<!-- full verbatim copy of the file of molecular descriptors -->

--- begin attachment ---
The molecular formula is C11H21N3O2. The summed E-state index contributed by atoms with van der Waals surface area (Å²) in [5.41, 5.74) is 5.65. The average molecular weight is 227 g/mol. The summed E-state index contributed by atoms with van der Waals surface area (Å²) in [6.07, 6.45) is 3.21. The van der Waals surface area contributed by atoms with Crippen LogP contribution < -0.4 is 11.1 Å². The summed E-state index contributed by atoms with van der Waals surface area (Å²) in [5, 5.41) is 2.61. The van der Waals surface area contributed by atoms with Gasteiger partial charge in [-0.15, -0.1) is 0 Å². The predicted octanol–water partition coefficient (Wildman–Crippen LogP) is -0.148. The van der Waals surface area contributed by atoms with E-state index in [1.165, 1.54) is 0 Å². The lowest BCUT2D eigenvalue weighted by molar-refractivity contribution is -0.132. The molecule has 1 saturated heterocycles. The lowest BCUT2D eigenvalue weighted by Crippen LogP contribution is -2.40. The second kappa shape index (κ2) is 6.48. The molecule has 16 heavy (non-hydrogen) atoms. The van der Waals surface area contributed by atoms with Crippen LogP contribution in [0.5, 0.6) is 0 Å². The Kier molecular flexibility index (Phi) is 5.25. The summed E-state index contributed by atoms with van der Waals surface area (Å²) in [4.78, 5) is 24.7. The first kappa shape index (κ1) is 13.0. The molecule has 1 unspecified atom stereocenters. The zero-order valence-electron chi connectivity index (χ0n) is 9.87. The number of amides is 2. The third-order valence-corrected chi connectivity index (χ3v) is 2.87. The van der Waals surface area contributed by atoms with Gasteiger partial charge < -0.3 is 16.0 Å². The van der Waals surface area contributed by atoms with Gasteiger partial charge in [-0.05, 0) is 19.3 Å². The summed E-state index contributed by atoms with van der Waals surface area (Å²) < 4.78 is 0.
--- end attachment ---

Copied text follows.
The molecular formula is C11H21N3O2. The summed E-state index contributed by atoms with van der Waals surface area (Å²) in [5.41, 5.74) is 5.65. The average molecular weight is 227 g/mol. The summed E-state index contributed by atoms with van der Waals surface area (Å²) in [6.07, 6.45) is 3.21. The van der Waals surface area contributed by atoms with Crippen LogP contribution < -0.4 is 11.1 Å². The summed E-state index contributed by atoms with van der Waals surface area (Å²) in [5, 5.41) is 2.61. The van der Waals surface area contributed by atoms with Gasteiger partial charge in [-0.15, -0.1) is 0 Å². The predicted octanol–water partition coefficient (Wildman–Crippen LogP) is -0.148. The van der Waals surface area contributed by atoms with E-state index in [1.165, 1.54) is 0 Å². The lowest BCUT2D eigenvalue weighted by molar-refractivity contribution is -0.132. The molecule has 1 saturated heterocycles. The lowest BCUT2D eigenvalue weighted by Crippen LogP contribution is -2.40. The second kappa shape index (κ2) is 6.48. The molecule has 16 heavy (non-hydrogen) atoms. The van der Waals surface area contributed by atoms with Crippen LogP contribution in [0.5, 0.6) is 0 Å². The Kier molecular flexibility index (Phi) is 5.25. The summed E-state index contributed by atoms with van der Waals surface area (Å²) in [4.78, 5) is 24.7. The first kappa shape index (κ1) is 13.0. The molecule has 1 unspecified atom stereocenters. The zero-order valence-electron chi connectivity index (χ0n) is 9.87. The number of amides is 2. The third-order valence-corrected chi connectivity index (χ3v) is 2.87. The van der Waals surface area contributed by atoms with Gasteiger partial charge < -0.3 is 16.0 Å². The van der Waals surface area contributed by atoms with Gasteiger partial charge in [-0.05, 0) is 19.3 Å². The summed E-state index contributed by atoms with van der Waals surface area (Å²) < 4.78 is 0.